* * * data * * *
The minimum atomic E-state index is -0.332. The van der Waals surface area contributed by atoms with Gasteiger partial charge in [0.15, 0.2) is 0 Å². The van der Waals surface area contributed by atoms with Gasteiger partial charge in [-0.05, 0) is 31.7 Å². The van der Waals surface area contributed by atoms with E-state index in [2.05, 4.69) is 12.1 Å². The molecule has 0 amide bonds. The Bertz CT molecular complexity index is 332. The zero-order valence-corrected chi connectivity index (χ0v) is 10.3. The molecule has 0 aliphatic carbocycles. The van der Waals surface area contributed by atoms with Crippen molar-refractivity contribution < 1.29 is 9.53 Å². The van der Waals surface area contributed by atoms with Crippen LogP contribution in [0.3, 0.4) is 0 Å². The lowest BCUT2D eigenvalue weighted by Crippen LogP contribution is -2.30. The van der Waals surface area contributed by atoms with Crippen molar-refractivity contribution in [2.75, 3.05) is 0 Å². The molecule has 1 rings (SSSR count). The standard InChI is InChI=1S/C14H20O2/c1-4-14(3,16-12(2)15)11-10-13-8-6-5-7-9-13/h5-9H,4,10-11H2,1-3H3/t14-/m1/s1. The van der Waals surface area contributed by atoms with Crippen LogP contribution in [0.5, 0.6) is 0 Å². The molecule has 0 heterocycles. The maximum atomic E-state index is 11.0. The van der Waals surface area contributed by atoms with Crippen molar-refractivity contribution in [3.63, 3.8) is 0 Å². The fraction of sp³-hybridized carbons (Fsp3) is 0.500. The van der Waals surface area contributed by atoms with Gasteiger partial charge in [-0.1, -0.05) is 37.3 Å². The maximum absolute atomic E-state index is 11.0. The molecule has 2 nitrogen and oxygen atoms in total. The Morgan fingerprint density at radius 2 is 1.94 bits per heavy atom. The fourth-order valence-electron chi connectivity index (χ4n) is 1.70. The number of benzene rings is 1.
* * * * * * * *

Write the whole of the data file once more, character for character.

The minimum atomic E-state index is -0.332. The van der Waals surface area contributed by atoms with Gasteiger partial charge in [0.15, 0.2) is 0 Å². The van der Waals surface area contributed by atoms with Gasteiger partial charge in [-0.05, 0) is 31.7 Å². The van der Waals surface area contributed by atoms with E-state index in [2.05, 4.69) is 12.1 Å². The molecule has 0 amide bonds. The Bertz CT molecular complexity index is 332. The zero-order valence-corrected chi connectivity index (χ0v) is 10.3. The molecule has 0 aliphatic carbocycles. The van der Waals surface area contributed by atoms with Crippen molar-refractivity contribution < 1.29 is 9.53 Å². The van der Waals surface area contributed by atoms with Crippen LogP contribution in [0.3, 0.4) is 0 Å². The lowest BCUT2D eigenvalue weighted by Crippen LogP contribution is -2.30. The van der Waals surface area contributed by atoms with Crippen molar-refractivity contribution in [2.75, 3.05) is 0 Å². The molecule has 1 rings (SSSR count). The standard InChI is InChI=1S/C14H20O2/c1-4-14(3,16-12(2)15)11-10-13-8-6-5-7-9-13/h5-9H,4,10-11H2,1-3H3/t14-/m1/s1. The van der Waals surface area contributed by atoms with Crippen LogP contribution in [0.5, 0.6) is 0 Å². The molecule has 0 heterocycles. The maximum atomic E-state index is 11.0. The van der Waals surface area contributed by atoms with Crippen molar-refractivity contribution in [3.63, 3.8) is 0 Å². The fraction of sp³-hybridized carbons (Fsp3) is 0.500. The van der Waals surface area contributed by atoms with Gasteiger partial charge in [-0.1, -0.05) is 37.3 Å². The maximum absolute atomic E-state index is 11.0. The molecule has 2 nitrogen and oxygen atoms in total. The Morgan fingerprint density at radius 2 is 1.94 bits per heavy atom. The fourth-order valence-electron chi connectivity index (χ4n) is 1.70. The number of benzene rings is 1.